Baldwin Lonsdale

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Baldwin Lonsdale
Baldwin Lonsdale 2015.jpg
President of Vanuatu
In office
22 September 2014 – 17 June 2017
Prime MinisterJoe Natuman
Sato Kilman
Charlot Salwai
Preceded byPhilip Boedoro (Acting)
Succeeded byEsmon Saimon (Acting)
Personal details
Baldwin Jacobson Lonsdale

(1948-08-05)5 August 1948
Mota Lava, Banks Islands, New Hebrides (now Vanuatu)
Died17 June 2017(2017-06-17) (aged 68)
Port Vila, Vanuatu
Political partyIndependent

Baldwin Jacobson Lonsdale (5 August 1948 – 17 June 2017)[1] was a Vanuatuan politician and Anglican priest who served as the president of Vanuatu from 22 September 2014 until his death in 2017.[2]

Early life and career[edit]

Lonsdale was born on Mota Lava, in the Banks Islands, in 1948.[3] Before becoming president, Lonsdale was a civil servant who served as the secretary general of the province of Torba on the island of Mota Lava. He later became an Anglican priest.[4]

Lonsdale was occasionally referred to as Womtelo Reverend Baldwin Lonsdale.[5] The title of Womtelo (“Rising Sun” in Mwotlap) is the highest rank within the customary system of chiefly grades of his native island Mota Lava.[6]

2014 Presidential Election[edit]

Lonsdale was elected president in an indirect election by an electoral college consisting of members of parliament and provincial governors. The vote took eight rounds; the longest ballot in the country's history. In the last vote, Lonsdale received 46 votes of 58 possible satisfying the two-thirds majority requirement.[7] The speaker of Vanuatu's parliament, Philip Boedoro, served as interim president during the voting.[8]

Lonsdale was the second Anglican priest after John Bani to be elected president of Vanuatu.[4]


In his first speech as president, Lonsdale stressed the importance of the appointment for the province of Torba, promised to uphold the constitution, and asked the people of Vanuatu to stand united.[9]

Baldwin Lonsdale (second from left) at the 2015 General Assembly of the Presbyterian Church of Vanuatu

In March 2015, Lonsdale, who was attending the World Conference on Disaster Risk Reduction in Sendai, Japan, appealed for international assistance in the aftermath of Cyclone Pam.[10]

In October 2015, while President Lonsdale was abroad, the then Speaker of Parliament Marcellino Pipite used his position as Acting President to issue a 'presidential pardon' to himself and 13 other MPs who had just been convicted of bribery and were awaiting sentence. Returning to Vanuatu only hours after the pardon was issued, Lonsdale expressed his sorrow at what had happened and gave a widely welcomed speech declaring that nobody is above the law and that "I will clean the dirt from my backyard".[11] After consulting with legal experts and other leaders, Lonsdale revoked the pardon, citing the articles in the Vanuatu constitution which oblige leaders to avoid conflicts of interest and avoid bringing their integrity into question.[12][13] Lonsdale's decision was upheld by the Supreme Court of Vanuatu.[14]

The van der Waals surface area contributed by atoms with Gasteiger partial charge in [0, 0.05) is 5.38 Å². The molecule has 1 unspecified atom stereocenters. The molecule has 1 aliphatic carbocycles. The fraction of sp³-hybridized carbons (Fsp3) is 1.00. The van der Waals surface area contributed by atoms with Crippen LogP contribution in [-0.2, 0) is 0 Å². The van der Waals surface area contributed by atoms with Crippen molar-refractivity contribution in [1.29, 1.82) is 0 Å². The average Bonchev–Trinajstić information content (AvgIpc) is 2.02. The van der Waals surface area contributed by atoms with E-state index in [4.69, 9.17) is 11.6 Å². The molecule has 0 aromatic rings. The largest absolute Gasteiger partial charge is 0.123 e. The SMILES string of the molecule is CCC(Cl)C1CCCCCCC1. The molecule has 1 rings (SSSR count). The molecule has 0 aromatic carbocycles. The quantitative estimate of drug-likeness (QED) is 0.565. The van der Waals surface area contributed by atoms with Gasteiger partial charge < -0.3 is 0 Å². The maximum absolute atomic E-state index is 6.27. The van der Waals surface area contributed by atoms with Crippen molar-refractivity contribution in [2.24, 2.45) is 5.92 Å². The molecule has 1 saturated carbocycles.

Lonsdale died on 17 June 2017 in Port Vila of a heart attack at the age of 68.[15][16][17]

In his honour, the Arep Secondary School located on Sola, Vanuatu was renamed “Baldwin Lonsdale Memorial School” (abbreviated BLMS).[18]


  1. ^ "Index Lo-Ly". Retrieved 23 June 2017.
  2. ^ "Vanuatu loses its Head of State, President Baldwin Lonsdale". YTS Online News. Archived from the original on 19 June 2017. Retrieved 16 June 2017.
  3. ^ "Vanuatu in mourning after president's sudden death". Radio New Zealand. 17 June 2017. Retrieved 18 June 2017.
  4. ^ a b "Vanuatu profile - Leaders". BBC. Retrieved 17 June 2017.
  5. ^ "President of Vanuatu Baldwin Lonsdale dies aged 67". SBS. Retrieved 17 June 2017.
  6. ^ The name Womtelo can be traced etymologically to an expression *wo mata i aloa (in the ancient Proto-Torres-Banks language), literally “eye of the sun”. See p.234-235 of François, Alexandre (2013), "Shadows of bygone lives: The histories of spiritual words in northern Vanuatu", in Mailhammer, Robert (ed.), Lexical and structural etymology: Beyond word histories, Studies in Language Change, 11, Berlin: DeGruyter Mouton, pp. 185–244, ISBN 978-1-61451-058-1.
  7. ^ "Baldwin Lonsdale sworn in as Vanuatu's new president -". Retrieved 23 June 2017.
  8. ^ "Vanuatu speaker becomes acting president". Radio New Zealand International. 3 September 2014. Retrieved 23 September 2014.
  9. ^ "Vanuatu elects new president". Radio New Zealand International. 23 September 2014. Retrieved 23 September 2014.
  10. ^ Elizabeth Chuck (March 15, 2015). "'Disaster' in Vanuatu After Cyclone Pam Tears Through Pacific Archipelago". NBC News. Retrieved March 15, 2015.
  11. ^ "Vanuatu president vows to 'stop crooked ways' after MPs pardoned". 12 October 2015.
  12. ^ Holmes, Oliver (16 October 2015). "Vanuatu president revokes pardons passed by maverick speaker".
  13. ^ "Vanuatu pardons revoked". 15 October 2015.
  14. ^ "Vanuatu judge says MPs' pardons invalid". 21 October 2015.
  15. ^ "Baldwin Lonsdale, President of Vanuatu, dies". Radio NZ. Retrieved 17 June 2017.
  16. ^ "Vanuatu president Baldwin Lonsdale dies after heart attack". BBC. 17 June 2017. Retrieved 18 June 2017.
  17. ^ "Vanuatu President Baldwin- Lonsdale dies". Stuff (Fairfax Media). 17 June 2017.
  18. ^ Baldwin Lonsdale Memorial School News & Development (community page on Facebook).
Political offices
Preceded by President of Vanuatu
Succeeded by